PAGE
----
The short-term forecast does not look promising for a Thanksgiving weekend opener at Mt. Bachelor ski area. The long-term forecast does not look much better in general for skiers and snowboarders in the Northwest this winter.
An El Niño — a weather pattern that typically makes for a warmer and drier Northwest winter — is forecast for this winter, and it has eager local snowriders bummed.
Kathie Dello, deputy director of the Oregon Climate Service at Oregon State University in Corvallis, says that sea surface temperatures and winds in the equatorial Pacific Ocean are indicating mild El Niño conditions. But, she adds, that does not necessarily point to a poor winter for snowfall.
“There are a few ways to look at it,” Dello says. She notes that the winter of 1976-77 was “a mild El Niño, and that was a big drought year in the Western U.S. Two years ago, the winter of 2016-17, was an El Niño event, and we had a huge snowpack. So when you slice up all the El Niños — mild, moderate, strong — there aren’t really that many to go off of to get a strong statistical sample.”
For now, forecasters say, the El Niño seems firmly in place. The National Weather Service website shows sunny skies through Monday in the forecast for Mount Bachelor. The tentative date for the ski area to open is Nov. 23, the day after Thanksgiving, but that is looking unlikely. Bachelor officials say a base of 18 to 24 inches of snow is required for opening. On Wednesday only 1 inch of snow was reported on the mountain.
“It doesn’t look like there is a whole lot coming between now and then (Thanksgiving),” says Drew Jackson, marketing and communications director for Mt. Bachelor. “I’m not ready to say that it won’t happen because forecasts can change. We’re just going to be standing ready and if we get that big storm early to middle of next week we’ll work fast and we’ll get something going for Thanksgiving weekend. But we definitely need to see some different signs in the weather models.”
Compounding the problem is the fact that Thanksgiving falls on Nov. 22, the earliest possible date for the holiday. That shortens the window for a possible pre-holiday snowstorm.
In addition to the El Niño forecast, Dello says, the North Pacific is warmer than usual and a stubborn ridge of high pressure — which Dello refers to as “the blob” — has parked itself over Oregon and California similar to the winter of 2014-15, the third-lowest snowfall winter on record at Bachelor.
Dello says the El Niño prediction is mostly for the months of January, February and March, while late November and December conditions are much more difficult to predict.
“But we’re also well into November at this point and we’re below normal for snow already,” Dello says. “This is kind of a fickle time of year, but we need to start getting some snow soon.”
Last year, Bachelor opened with a base of 33 inches on Nov. 18, its earliest opening date since 2006. The resort was forced to close the following week after rainstorms washed away most of the snow. The mountain did reopen, but it did not receive significant snowfall until late February and early March, when 42 inches fell in seven days, doubling the snowpack to 98 inches.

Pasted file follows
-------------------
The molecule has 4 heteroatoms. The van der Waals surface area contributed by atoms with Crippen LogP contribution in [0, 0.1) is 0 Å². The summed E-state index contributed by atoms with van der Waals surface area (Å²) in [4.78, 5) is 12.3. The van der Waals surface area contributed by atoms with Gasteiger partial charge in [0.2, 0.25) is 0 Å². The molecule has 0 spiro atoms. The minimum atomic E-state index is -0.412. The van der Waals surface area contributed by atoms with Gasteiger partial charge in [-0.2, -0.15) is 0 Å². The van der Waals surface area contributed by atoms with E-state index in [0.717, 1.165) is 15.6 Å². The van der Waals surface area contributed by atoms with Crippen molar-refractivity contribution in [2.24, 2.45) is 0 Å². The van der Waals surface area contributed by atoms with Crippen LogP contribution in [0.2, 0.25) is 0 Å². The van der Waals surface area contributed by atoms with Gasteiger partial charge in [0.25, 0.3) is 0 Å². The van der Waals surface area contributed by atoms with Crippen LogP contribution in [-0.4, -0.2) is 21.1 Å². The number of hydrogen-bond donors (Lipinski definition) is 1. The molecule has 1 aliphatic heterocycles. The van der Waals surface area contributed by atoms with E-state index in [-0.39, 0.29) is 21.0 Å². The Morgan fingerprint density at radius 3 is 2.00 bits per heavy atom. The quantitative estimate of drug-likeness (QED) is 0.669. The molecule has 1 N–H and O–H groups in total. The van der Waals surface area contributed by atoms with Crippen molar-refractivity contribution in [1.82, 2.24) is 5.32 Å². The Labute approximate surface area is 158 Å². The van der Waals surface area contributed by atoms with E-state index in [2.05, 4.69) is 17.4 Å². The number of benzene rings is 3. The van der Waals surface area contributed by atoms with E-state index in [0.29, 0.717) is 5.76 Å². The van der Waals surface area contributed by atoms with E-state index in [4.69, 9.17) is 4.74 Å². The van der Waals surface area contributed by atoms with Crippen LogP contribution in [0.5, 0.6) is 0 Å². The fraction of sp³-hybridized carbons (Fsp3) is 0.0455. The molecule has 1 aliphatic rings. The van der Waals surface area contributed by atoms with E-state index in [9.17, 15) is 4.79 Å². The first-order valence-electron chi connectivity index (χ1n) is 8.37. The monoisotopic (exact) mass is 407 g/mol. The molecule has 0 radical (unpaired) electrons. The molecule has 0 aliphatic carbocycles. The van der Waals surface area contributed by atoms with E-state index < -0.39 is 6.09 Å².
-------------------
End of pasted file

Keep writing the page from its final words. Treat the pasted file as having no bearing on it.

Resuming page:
Dello says the main issue last winter as well as in the 2014-15 winter was above-average temperatures — also the primary concern for the winter ahead.
“It has been warm and the outlook is pointing toward warm,” Dello says. “In terms of building a snowpack, temperatures are the most worrisome thing in this El Niño scenario because last year we had a decent amount of precipitation in the mountains, it was just too warm to fall as snow. So we ended up in a pretty bad situation, comparable to 2015.”
When the temperature has dropped below freezing this month, Bachelor has been making snow with its fleet of snow guns along the Thunderbird Run and in the West Village Lodge area, according to Jackson. The manufactured snow is intended merely as a supplement to what nature provides.
“That allows us to shore up some weak spots and perhaps build some big piles that a machine could spread to nearby thin spots,” Jackson says.
While an El Niño pattern typically makes for a warmer and drier winter in the Northwest, it brings the opposite effect in the Southwest and parts of California, Dello notes. The transition zone, she says, has historically been the central and southern parts of Oregon. That means Bachelor is sometimes not as affected by a lack of snow as areas farther north during an El Niño winter.
“We’ve noticed that it tends to tilt the probability scale more toward warm, but it doesn’t guarantee anything,” Jackson says of El Niño. “Tahoe (in Northern California) and southern areas get a lot more snow, and depending on the storm track, if we’re on the northern edge of that we’re just fine. But farther north in Washington they’re drier. It’s really 50-50 for us as to which way the precipitation scale tips.”
Jackson adds that Bachelor’s relatively high elevation — 6,300 feet at West Village Lodge — ensures it will receive at least some snow every winter. Even during the sparse snow winter of 2014-15 the resort offered skiing through May 10. Other lower-elevation resorts in Oregon such as Hoodoo (4,668 feet at the base) and Willamette Pass (5,120 feet) are more negatively affected by an El Niño. Last winter, Willamette Pass never opened due to lack of snow.
“We’re loading the deck with more of these low-snowpack years, and where we’re really seeing those effects is that lower-elevation band,” Dello says. “Bachelor’s base is higher than that level. What we are seeing is these drought years are driven not by lack of precipitation, but by warm temperatures.”
As for the winter ahead?
“If you like to go to a sno-park and nordic ski or snowshoe, there might not be snow in some of those areas,” Dello says. “A lot of people are bummed out. October was beautiful, but it made me feel really guilty to enjoy it. We need rain. We need snow.”